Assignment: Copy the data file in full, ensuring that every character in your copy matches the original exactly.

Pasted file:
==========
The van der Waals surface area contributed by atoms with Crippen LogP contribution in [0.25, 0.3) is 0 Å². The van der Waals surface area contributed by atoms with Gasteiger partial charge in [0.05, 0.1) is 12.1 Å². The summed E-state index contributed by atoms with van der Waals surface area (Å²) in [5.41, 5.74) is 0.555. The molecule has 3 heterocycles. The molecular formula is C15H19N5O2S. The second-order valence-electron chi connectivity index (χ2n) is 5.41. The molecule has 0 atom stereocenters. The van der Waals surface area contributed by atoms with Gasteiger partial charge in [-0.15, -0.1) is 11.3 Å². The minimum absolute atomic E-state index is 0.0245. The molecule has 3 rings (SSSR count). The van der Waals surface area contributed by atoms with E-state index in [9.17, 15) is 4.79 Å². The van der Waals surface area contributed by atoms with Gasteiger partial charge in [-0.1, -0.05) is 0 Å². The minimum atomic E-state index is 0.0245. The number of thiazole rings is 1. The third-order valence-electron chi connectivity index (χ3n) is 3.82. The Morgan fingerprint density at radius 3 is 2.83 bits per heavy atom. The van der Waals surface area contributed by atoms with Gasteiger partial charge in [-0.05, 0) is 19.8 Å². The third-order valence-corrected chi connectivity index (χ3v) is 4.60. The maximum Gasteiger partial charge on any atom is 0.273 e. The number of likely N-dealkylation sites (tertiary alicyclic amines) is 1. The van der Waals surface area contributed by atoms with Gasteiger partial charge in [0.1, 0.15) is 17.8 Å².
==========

The van der Waals surface area contributed by atoms with Crippen LogP contribution in [0.25, 0.3) is 0 Å². The van der Waals surface area contributed by atoms with Gasteiger partial charge in [0.05, 0.1) is 12.1 Å². The summed E-state index contributed by atoms with van der Waals surface area (Å²) in [5.41, 5.74) is 0.555. The molecule has 3 heterocycles. The molecular formula is C15H19N5O2S. The second-order valence-electron chi connectivity index (χ2n) is 5.41. The molecule has 0 atom stereocenters. The van der Waals surface area contributed by atoms with Gasteiger partial charge in [-0.15, -0.1) is 11.3 Å². The minimum absolute atomic E-state index is 0.0245. The molecule has 3 rings (SSSR count). The van der Waals surface area contributed by atoms with E-state index in [9.17, 15) is 4.79 Å². The van der Waals surface area contributed by atoms with Gasteiger partial charge in [-0.1, -0.05) is 0 Å². The minimum atomic E-state index is 0.0245. The number of thiazole rings is 1. The third-order valence-electron chi connectivity index (χ3n) is 3.82. The Morgan fingerprint density at radius 3 is 2.83 bits per heavy atom. The van der Waals surface area contributed by atoms with Gasteiger partial charge in [-0.05, 0) is 19.8 Å². The third-order valence-corrected chi connectivity index (χ3v) is 4.60. The maximum Gasteiger partial charge on any atom is 0.273 e. The number of likely N-dealkylation sites (tertiary alicyclic amines) is 1. The van der Waals surface area contributed by atoms with Gasteiger partial charge in [0.1, 0.15) is 17.8 Å².